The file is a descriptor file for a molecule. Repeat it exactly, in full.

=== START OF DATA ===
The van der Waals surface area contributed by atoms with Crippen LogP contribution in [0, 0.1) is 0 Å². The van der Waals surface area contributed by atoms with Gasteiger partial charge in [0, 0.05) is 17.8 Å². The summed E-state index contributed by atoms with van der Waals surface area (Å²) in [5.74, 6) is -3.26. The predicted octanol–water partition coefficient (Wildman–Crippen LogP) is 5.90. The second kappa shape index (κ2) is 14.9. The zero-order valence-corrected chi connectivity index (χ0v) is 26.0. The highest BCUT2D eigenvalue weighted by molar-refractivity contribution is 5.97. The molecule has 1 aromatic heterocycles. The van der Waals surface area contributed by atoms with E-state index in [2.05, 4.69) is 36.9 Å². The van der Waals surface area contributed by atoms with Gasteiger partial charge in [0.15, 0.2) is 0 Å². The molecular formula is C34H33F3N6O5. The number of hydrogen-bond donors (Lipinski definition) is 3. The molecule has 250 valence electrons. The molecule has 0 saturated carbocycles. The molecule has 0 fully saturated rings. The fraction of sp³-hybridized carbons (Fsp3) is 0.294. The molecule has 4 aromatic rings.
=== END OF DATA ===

The van der Waals surface area contributed by atoms with Crippen LogP contribution in [0, 0.1) is 0 Å². The van der Waals surface area contributed by atoms with Gasteiger partial charge in [0, 0.05) is 17.8 Å². The summed E-state index contributed by atoms with van der Waals surface area (Å²) in [5.74, 6) is -3.26. The predicted octanol–water partition coefficient (Wildman–Crippen LogP) is 5.90. The second kappa shape index (κ2) is 14.9. The zero-order valence-corrected chi connectivity index (χ0v) is 26.0. The highest BCUT2D eigenvalue weighted by molar-refractivity contribution is 5.97. The molecule has 1 aromatic heterocycles. The van der Waals surface area contributed by atoms with E-state index in [2.05, 4.69) is 36.9 Å². The van der Waals surface area contributed by atoms with Gasteiger partial charge in [0.15, 0.2) is 0 Å². The molecular formula is C34H33F3N6O5. The number of hydrogen-bond donors (Lipinski definition) is 3. The molecule has 250 valence electrons. The molecule has 0 saturated carbocycles. The molecule has 0 fully saturated rings. The fraction of sp³-hybridized carbons (Fsp3) is 0.294. The molecule has 4 aromatic rings.